Loaded with instantly forgettable songs, filled out by who's-that-who-cares guest vocalists like Mad Dog, D'na, and Kioka, and (barely) beefed up by producers DJ Muggs and Grease, Tricky's latest album, Juxtapose (Island), is so slapdash it makes his 1996 demos-with-famous-people collection Nearly God sound as labored-over as "River Deep, Mountain High." But at least a couple of the new songs ("For Real" and "Hot Like a Sauna") will add fuel to his live show, which has gathered so much extra steam since his first, tentative outings behind 1995's Maxinquaye that it would appear he's made some Faustian bargain: his albums get slighter every time out, but he put on the single best live show I saw in 1998. On the dim, almost randomly lit stage, bent completely forward, croaking, growling, so tense he looked like he was about to snap in half, Tricky seemed to be channeling the dark forces he's been accused (and has occasionally bragged) of harnessing; he threw that energy toward his musicians, who responded with a staggering, thundering turbulence that would have tossed a lesser presence right off the stage. The venue was packed, of course, but even if only 30 people had shown up, that snarling noise would have filled the room all by itself. Thursday, September 23, 8 PM, the Vic, 3145 N. Sheffield; 773-472-0449 or 312-559-1212. MICHAELANGELO MATOS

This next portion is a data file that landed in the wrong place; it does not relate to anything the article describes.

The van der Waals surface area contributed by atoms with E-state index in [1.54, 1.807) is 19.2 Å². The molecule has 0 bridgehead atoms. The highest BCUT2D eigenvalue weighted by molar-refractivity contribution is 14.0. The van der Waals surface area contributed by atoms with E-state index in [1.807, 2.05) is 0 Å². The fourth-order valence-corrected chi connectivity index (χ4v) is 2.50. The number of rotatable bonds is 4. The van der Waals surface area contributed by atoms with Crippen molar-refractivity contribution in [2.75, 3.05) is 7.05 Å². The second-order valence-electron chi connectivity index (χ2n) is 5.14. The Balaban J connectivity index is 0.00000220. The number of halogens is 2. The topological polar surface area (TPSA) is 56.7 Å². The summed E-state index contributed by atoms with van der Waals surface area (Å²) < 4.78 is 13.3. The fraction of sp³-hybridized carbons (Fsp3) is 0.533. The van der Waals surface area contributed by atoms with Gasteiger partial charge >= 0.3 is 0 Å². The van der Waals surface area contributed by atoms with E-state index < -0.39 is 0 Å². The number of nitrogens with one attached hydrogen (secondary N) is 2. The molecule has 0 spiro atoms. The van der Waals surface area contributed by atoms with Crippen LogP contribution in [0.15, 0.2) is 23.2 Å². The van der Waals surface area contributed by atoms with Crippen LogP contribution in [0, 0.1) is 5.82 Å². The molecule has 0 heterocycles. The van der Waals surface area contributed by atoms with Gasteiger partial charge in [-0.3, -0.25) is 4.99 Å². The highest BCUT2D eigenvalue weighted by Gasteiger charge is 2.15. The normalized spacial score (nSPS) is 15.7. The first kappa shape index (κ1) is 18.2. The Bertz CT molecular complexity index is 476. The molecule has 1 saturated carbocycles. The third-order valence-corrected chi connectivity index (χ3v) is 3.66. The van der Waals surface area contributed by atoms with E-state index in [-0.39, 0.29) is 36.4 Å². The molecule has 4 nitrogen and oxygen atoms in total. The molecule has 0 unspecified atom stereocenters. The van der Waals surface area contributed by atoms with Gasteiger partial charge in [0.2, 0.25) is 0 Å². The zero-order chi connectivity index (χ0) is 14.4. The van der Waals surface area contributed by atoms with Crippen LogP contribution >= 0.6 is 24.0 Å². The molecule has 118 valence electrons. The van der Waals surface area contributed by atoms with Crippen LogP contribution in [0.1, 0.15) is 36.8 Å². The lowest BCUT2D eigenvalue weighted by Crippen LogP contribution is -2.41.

Art accompanying story in printed newspaper (not available in this archive): photo/Joseph Cultice.